May 30, 2012

Bring in the Patients

- Ginny Combs,  RNC-MN, BSN, IBCLC  Graduate Nursing Student at Worcester State University, Maternal Newborn Nurse at UMass Memorial Hospital

Confessions: Even though I have been a maternal-newborn nurse for more than 20 years, I have little knowledge about the process of improvement and creating change. I have the passion, but not the know-how. The word “improvement” was never uttered when I went to school. Every day, I see how evidence-based practice does not reach our patients. Every conference continues to highlight the evidence, but the conversation ends there. It seems as if the research sits in books and journals waiting for us to unwrap it and “birth” it with the patients.

Notice I wrote “with.” My first instinct was to write “for the patients,” but after my IHI time, my lens has changed. Soon, I think you’ll understand why.

In my search for answers and knowledge about process improvement, my Worcester State University nursing department director introduced me to the IHI Open School and I felt as though I’d landed on a new and fabulous planet. And last week, I was fortunate to attend a deeply inspirational and transforming event as an IHI Open School student in New Orleans..

The IHI Perinatal Improvement Collaborative all-team meeting gathered for three days of powerful discussions regarding improvement in perinatal systems and how to actually work on creating change!  My mind was pleasantly overwhelmed and racing with ideas. I felt like I was on fire with a “new way” that truly changed how I see health care.

Witnessing this team of committed change agents work with perinatal groups from around the United States was one of the most empowering experiences I’ve had as a nurse and student. The IHI team, led by the inspiring Sue Gullo, walks the talk. The conference included a patient panel of mothers sharing heartfelt stories about their births and birth losses. In that large room of more than 100 people, I could feel a tilt happen. In our own ways, we all committed to putting the patient at the table with us — and always at the center of what we do.
The mothers spoke through tears as they described what mattered to them while in the hospital. One mother shared how “it’s not what you do or say, but it is how you make us feel that matters.” Another mother bravely discussed the loss of her infant and how important the staff was to her healing. “Patience is so important, don’t rush; some things can’t ever be pushed” as she told of her need to have just one more ultrasound to know she had lost her baby girl. This mother wanted to “pay it forward” and now works with other mothers on this hospital unit who are experiencing a loss.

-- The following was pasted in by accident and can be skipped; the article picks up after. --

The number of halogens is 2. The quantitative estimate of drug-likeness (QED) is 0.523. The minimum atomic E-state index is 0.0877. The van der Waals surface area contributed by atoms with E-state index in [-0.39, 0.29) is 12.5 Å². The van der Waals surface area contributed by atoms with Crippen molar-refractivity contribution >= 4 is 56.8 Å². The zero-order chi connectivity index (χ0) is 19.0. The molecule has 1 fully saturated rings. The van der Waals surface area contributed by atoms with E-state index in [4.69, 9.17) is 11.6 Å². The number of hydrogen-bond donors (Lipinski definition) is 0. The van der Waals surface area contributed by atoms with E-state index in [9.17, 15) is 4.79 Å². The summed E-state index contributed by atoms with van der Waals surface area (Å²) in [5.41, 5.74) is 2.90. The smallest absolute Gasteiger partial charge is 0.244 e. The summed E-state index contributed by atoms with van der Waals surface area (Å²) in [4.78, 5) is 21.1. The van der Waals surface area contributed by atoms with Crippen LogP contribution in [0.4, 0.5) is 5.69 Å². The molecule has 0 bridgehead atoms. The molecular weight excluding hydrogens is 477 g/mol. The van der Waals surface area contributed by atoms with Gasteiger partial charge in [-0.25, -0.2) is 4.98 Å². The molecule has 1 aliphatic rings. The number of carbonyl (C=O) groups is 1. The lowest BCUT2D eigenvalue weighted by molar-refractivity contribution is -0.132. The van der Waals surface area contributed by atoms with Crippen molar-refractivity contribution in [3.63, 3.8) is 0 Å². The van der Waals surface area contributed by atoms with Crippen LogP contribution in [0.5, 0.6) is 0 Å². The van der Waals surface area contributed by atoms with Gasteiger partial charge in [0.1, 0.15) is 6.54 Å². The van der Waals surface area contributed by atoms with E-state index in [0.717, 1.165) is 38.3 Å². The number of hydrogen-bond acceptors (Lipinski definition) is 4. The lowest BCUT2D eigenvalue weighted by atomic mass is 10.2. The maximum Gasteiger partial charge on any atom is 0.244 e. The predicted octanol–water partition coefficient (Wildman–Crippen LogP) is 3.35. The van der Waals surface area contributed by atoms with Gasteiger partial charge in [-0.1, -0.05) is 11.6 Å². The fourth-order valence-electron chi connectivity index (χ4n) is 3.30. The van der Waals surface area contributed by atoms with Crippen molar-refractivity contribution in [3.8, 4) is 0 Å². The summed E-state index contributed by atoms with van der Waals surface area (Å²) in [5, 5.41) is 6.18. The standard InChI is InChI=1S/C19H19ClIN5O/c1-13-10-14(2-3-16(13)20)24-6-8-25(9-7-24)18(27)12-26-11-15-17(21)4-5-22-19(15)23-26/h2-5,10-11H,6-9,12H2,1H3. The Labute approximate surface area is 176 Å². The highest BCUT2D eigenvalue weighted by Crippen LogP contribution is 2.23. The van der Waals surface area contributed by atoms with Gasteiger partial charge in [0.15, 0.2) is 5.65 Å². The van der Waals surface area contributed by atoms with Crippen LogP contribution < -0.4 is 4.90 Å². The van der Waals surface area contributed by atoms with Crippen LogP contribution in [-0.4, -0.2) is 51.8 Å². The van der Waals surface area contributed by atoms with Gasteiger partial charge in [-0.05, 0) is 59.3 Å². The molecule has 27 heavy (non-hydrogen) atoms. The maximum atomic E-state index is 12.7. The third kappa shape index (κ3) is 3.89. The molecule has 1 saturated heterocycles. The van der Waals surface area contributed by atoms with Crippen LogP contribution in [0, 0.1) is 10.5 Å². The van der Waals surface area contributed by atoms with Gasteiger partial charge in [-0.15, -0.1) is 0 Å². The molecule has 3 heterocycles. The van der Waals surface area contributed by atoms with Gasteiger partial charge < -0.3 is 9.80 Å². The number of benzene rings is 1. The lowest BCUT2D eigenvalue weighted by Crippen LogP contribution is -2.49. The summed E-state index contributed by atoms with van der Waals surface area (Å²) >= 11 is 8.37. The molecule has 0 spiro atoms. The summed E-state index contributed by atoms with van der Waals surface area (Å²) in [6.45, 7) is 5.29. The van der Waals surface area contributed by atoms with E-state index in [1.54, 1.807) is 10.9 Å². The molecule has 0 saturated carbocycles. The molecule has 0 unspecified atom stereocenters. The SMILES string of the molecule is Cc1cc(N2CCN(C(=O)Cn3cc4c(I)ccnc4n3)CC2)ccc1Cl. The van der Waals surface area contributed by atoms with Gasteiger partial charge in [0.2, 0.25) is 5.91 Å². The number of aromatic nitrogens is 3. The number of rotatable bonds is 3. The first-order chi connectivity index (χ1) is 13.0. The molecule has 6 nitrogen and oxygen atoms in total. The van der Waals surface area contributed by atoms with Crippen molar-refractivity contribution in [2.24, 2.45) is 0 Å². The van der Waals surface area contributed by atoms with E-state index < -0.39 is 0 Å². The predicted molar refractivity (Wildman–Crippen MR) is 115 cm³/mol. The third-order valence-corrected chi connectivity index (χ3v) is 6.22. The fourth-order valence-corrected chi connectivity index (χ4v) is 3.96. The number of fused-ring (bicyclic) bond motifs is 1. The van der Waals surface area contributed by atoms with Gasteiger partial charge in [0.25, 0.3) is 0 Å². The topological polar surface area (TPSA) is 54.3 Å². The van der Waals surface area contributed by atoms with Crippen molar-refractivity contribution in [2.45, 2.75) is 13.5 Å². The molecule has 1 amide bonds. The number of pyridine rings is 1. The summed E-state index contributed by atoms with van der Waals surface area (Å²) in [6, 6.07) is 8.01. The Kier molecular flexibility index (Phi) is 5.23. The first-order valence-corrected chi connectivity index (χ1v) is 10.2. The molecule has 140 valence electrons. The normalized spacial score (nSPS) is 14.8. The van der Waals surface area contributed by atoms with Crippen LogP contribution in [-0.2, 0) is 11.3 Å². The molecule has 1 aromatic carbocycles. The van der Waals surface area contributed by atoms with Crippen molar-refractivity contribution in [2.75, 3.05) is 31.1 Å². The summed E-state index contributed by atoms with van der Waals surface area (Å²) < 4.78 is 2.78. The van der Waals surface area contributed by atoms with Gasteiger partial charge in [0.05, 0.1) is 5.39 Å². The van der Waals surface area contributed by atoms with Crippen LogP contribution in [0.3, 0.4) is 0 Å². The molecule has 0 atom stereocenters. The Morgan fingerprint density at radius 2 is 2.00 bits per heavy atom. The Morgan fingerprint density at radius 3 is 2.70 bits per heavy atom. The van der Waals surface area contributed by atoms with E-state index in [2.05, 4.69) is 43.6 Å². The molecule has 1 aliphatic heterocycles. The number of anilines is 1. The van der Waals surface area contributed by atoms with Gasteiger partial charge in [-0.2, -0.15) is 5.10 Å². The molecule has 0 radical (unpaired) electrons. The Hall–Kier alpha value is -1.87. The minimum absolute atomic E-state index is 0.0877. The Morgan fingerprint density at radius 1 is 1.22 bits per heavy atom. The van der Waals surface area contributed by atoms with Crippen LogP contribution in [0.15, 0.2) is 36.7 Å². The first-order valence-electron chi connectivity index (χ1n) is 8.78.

The audience was tearing up and we embraced this sacred chance to learn from — and really tune into — the experience of patients and how our own actions can support or deter healing. Many in the audience nodded their heads and spoke of how those in health care can get desensitized and how vital it is to our work to bring the patient into the health care discussions. We all have either been a patient or will be one!  How different would our health care would be if patients contributed at all levels, offering wisdom through their own experience?

As we move from students to clinical work, I’ll pass on the challenge the IHI Perinatal Team put forward at the conference: Bring in the patients. Not just as a side note, but as a real contributor for change. It got me thinking of how we can include patients in our own IHI Open School Chapter meetings. How can patients inform students regarding innovative health care ideas and healing? How might hearing the story of a mother needing just one more discussion, more time, and more compassion color our thoughts when we  often move too quickly through our tasks as health care workers? We can “birth” new health care WITH patients, not for them. Take the challenge, bring in the patients, and be ready for the change!